II.373.18

—1856. American ("know-nothing"): Philadelphia, Feb. 22-25, 1856; Fillmore and Donelson. Democratic: Cincinnati, June 2-6, 1856; Buchanan and Breckinridge. Republican: Pittsburgh, Feb. 22, 1856 (for party organization only); Philadelphia, June 17, 1856; Fremont and Dayton. Whig: Baltimore, Sept. 17-18, 1856; ratified the "American" nominations.

II.373.19

—1860. Democratic (Douglas): Charleston, S. C., April 23 - May 3, Baltimore, June 18-23. 1860; Douglas and Johnson; (Breckinridge) Charleston, May 1-4, Richmond and Baltimore, June 11-28; Breckinridge and Lane. Constitutional Union: Baltimore, May 9-10, 1860; Bell and Everett. Republican: Chicago, May 16-18, 1860; Lincoln and Hamlin.

II.373.20

—1864. Republican (Radical): Cleveland, May 31, 1864; Fremont and Cochrane; (Regular) Baltimore, June 7, 1864; Lincoln and Johnson. Democratic: Chicago, Aug. 29, 1864; McClellan and Pendleton.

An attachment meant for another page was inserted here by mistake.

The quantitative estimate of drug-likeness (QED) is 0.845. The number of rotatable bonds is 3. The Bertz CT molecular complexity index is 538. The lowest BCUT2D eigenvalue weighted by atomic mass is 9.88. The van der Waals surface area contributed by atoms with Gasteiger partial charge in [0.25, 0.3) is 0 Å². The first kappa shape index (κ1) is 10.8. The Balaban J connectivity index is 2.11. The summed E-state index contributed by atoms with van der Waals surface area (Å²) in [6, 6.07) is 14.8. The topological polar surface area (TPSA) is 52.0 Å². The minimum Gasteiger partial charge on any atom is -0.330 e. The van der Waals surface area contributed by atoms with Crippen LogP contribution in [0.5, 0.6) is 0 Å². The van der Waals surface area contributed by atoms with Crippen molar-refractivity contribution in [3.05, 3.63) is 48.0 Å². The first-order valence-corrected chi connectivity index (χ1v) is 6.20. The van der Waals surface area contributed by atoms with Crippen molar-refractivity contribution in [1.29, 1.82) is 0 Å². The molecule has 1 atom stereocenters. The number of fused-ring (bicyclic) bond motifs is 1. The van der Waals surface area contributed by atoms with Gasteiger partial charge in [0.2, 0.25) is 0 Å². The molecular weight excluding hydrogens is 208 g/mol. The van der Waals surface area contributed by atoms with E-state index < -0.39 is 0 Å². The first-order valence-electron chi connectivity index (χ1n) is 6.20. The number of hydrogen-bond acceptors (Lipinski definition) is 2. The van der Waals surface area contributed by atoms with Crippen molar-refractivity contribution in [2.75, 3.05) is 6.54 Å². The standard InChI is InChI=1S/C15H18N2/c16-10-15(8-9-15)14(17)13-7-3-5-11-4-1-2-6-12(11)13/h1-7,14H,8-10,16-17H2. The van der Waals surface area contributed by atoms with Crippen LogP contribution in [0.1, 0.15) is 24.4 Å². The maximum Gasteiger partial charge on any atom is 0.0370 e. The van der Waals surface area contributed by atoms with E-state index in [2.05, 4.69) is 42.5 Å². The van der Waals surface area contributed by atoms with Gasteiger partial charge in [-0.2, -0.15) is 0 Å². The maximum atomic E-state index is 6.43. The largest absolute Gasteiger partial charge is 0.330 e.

II.373.21

—1868. Republican: Chicago, May 20-21, 1868; Grant and Colfax. Democratic: New York, July 4-11, 1868; Seymour and Blair.

II.373.22

—1872. Liberal Republican: Cincinnati, May 1, 1872; Greeley and Brown. Republican: Philadelphia, June 5-6, 1872; Grant and Wilson. Democratic: Baltimore, July 9, 1872; ratified the "liberal republican" nominations.

II.373.23

—1876. Greenback: Indianapolis, May 17, 1876; Cooper and Cary. Republican: Cincinnati, June 14-15, 1876; Hayes and Wheeler. Democratic: St. Louis, June 27-29, 1876; Tilden and Hendricks.

II.373.24

—1880. Republican: Chicago, June 2-8, 1880; Garfield and Arthur. Greenback: Chicago, June 9-11, 1880; Weaver and Chambers. Democratic: Cincinnati, June 22-24, 1880; Hancock and English.

II.373.25

—Whenever the above conventions have been in session more than one day, the nominations must be assigned to the last day.

II.373.26

—See authorities under the names of the parties.

ALEXANDER JOHNSTON.